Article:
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What the Federal Budget means for you.

With a federal election looming, the 2019/2020 Federal Budget aims to deliver tax cuts to low and middle income workers and small businesses, superannuation tweaks for older Australians, and energy assistance payments. 
Keep in mind that a fair chunk of the below policies depend on the Coalition government winning re-election in May – although Labor has announced bipartisan support for some. 
But here's what this year's Federal Budget essentially means for you. 
Tax cuts for low- and middle-income earners. The government aims to reduce taxes for low to middle income earners through additional targeted offsets that aims to benefit over 10 million Australians. 
The big winners from this year's federal budget are middle income workers earning between $48,000 and $90,000, who will receive an maximum tax cut of up to $1,080 for single earners. For a dual income family where two individuals earn in that range, the tax relief will total $2,160. 
Labor says they'll support these personal tax breaks, claiming it was already their policy. 
Meanwhile, people who are earning up to $37,000 a year will receive an additional $55 tax cut in 2019-20. That’s just approximately a buck a week. With the base amount increasing from $200 to $255, for these income earners. Those who earn between $37,001 and $47,999 seeing incremental increases between $255 and $1,080. 
Finally, people who earn $90,001 to $126,000 also get a slice of the pie. People on $90,000 will receive the highest increase of up to $1,080 ($550 more than last year) . This amount reduces on a sliding scale to zero for those on a taxable income of $126,000. 
Tax rate flattened. High-income earners are also set to benefit under another tax change to flatten the tax brackets, from 1 July 2024. 
Essentially, it would see all taxpayers earning between $45,000 and $200,000 have their marginal tax rate reduced to 30 percent. 
This proposed change is significant. As it stands, those who earn between $37,001 and $90,000 are in a 32.5 percent tax bracket, those earning $90,001 and $180,000 pay 37 percent, while those who earn $180,001- $200,000 are in a 45 percent tax bracket. Full details on individual income tax rates available on the ATO’s website
Labor isn't supportive of this plan, arguing it favours higher income earners. 
Small and medium business benefits. Tax cuts for small and medium businesses have been fast-tracked. The tax rate will come down from 27.5 percent to 26 percent next year and 25 percent starting in 2021. This compares to standard company tax rate of 30%. The government is also increasing the instant asset write-off threshold from $25,000 to $30,000 per asset. 
Eligibility for the scheme has been expanded from small businesses (up to $10 million in annual turnover) to medium-sized ones (up to $50 million in annual turnover). This change came into effect on 2 April 2019.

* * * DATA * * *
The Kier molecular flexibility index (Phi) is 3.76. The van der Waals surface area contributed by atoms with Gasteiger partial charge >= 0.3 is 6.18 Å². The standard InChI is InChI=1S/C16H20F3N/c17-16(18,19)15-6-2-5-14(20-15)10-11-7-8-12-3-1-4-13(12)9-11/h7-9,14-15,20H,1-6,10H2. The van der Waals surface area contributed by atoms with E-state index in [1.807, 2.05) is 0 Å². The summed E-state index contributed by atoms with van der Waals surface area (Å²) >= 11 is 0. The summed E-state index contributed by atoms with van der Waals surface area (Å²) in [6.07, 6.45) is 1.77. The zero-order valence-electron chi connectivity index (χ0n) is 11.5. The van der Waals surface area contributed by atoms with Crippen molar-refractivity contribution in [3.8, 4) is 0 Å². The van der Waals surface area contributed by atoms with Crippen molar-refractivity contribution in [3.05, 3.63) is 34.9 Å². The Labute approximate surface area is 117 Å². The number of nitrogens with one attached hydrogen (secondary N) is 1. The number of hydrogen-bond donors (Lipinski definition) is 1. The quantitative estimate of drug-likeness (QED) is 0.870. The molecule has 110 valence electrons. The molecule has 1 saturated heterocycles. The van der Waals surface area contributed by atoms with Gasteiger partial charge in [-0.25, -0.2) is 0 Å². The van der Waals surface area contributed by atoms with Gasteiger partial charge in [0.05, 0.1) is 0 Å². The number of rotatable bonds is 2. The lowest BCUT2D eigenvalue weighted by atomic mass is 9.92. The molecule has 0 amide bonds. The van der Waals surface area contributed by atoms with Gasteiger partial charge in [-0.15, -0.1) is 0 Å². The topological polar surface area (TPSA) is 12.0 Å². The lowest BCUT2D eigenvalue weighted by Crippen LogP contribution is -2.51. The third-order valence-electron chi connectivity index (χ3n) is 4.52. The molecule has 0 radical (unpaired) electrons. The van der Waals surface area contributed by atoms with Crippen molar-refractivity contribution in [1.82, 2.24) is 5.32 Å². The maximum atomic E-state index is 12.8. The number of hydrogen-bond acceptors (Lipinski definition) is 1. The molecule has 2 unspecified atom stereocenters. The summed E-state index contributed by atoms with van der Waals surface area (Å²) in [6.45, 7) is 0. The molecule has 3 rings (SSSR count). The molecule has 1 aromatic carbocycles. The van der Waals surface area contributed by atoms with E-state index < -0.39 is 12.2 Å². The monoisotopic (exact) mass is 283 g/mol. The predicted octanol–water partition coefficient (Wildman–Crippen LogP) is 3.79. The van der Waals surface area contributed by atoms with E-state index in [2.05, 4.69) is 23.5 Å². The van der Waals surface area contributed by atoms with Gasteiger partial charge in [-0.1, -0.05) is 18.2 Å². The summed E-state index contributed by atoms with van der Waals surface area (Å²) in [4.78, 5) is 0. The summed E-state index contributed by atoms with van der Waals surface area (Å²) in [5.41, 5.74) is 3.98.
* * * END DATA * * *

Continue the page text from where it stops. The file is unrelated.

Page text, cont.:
Meanwhile, employers will also have their apprentice incentive payments doubled to $8,000 per placement, while apprentices will receive a $2,000 incentive payment. 
Eligible occupations include carpenters, plumbers, hairdressers, air-conditioning and refrigeration mechanics, bricklayers, plasterers, bakers, vehicle painters, tilers and arborists. 
Superannuation tweaks. Older Australians will be allowed to put money into their super for longer.  From July 1 2020, Australians aged 65 and 66 will be able to make voluntary superannuation contributions without meeting the Work Test - which requires they work at least 40 hours over a 30 day period. 
During this time, the same age group will now also be allowed to make up to three years’ worth of voluntary contributions, currently capped at $100,000 a year, in just one year. 
Finally, the government is increasing the age limit for spouse contributions from 69 to 74 years. Currently, those aged 70 years and over cannot receive contributions made by another person on their behalf. 
Energy assistance payment. A one-off Energy Assistance Payment, worth $75 for singles and $125 for couples, will be delivered to age pensioners, people on the Disability Support Pension, veterans, carers and single parents before July if the legislation is passed. 
The payment was extended to Newstart recipients the day after the federal budget was released. 
Healthcare and mental health. The government has pledged $527.9 million over five years for a royal commission into violence, abuse, neglect and exploitation of people with disability. 
$737 million will also be put towards the government's mental health and suicide prevention strategy, including funding for 30 new headspace centres – bringing the total number up to 145 by 2021. 
Finally, the government has recommitted to funding the National Disability Insurance Scheme (NDIS). That said, a slower than expected uptake of the NDIS helped deliver a $1.6 billion saving to the budget's bottom line, which in no small part contributed to the projected surplus. 
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